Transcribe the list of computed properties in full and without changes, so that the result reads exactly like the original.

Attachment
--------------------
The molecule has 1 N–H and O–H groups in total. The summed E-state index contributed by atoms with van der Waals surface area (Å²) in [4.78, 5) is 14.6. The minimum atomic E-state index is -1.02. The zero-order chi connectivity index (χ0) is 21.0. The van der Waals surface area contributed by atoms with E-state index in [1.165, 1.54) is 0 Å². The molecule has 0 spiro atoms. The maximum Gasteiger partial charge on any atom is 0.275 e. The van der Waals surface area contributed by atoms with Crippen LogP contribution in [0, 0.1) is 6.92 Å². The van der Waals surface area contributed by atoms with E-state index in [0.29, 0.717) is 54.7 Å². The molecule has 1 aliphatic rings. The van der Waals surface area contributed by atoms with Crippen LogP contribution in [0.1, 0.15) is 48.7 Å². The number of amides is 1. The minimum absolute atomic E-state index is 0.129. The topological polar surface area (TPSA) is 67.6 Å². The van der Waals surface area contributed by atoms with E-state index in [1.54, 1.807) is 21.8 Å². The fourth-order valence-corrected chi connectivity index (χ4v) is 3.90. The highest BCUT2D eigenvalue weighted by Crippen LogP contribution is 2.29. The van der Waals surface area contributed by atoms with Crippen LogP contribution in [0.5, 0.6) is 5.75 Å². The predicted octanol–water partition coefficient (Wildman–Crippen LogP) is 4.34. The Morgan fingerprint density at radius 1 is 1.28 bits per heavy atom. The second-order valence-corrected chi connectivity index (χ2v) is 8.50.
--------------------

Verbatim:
The molecule has 1 N–H and O–H groups in total. The summed E-state index contributed by atoms with van der Waals surface area (Å²) in [4.78, 5) is 14.6. The minimum atomic E-state index is -1.02. The zero-order chi connectivity index (χ0) is 21.0. The van der Waals surface area contributed by atoms with E-state index in [1.165, 1.54) is 0 Å². The molecule has 0 spiro atoms. The maximum Gasteiger partial charge on any atom is 0.275 e. The van der Waals surface area contributed by atoms with Crippen LogP contribution in [0, 0.1) is 6.92 Å². The van der Waals surface area contributed by atoms with E-state index in [0.29, 0.717) is 54.7 Å². The molecule has 1 aliphatic rings. The van der Waals surface area contributed by atoms with Crippen LogP contribution in [0.1, 0.15) is 48.7 Å². The number of amides is 1. The minimum absolute atomic E-state index is 0.129. The topological polar surface area (TPSA) is 67.6 Å². The van der Waals surface area contributed by atoms with E-state index in [1.54, 1.807) is 21.8 Å². The fourth-order valence-corrected chi connectivity index (χ4v) is 3.90. The highest BCUT2D eigenvalue weighted by Crippen LogP contribution is 2.29. The van der Waals surface area contributed by atoms with Crippen LogP contribution in [0.5, 0.6) is 5.75 Å². The predicted octanol–water partition coefficient (Wildman–Crippen LogP) is 4.34. The Morgan fingerprint density at radius 1 is 1.28 bits per heavy atom. The second-order valence-corrected chi connectivity index (χ2v) is 8.50.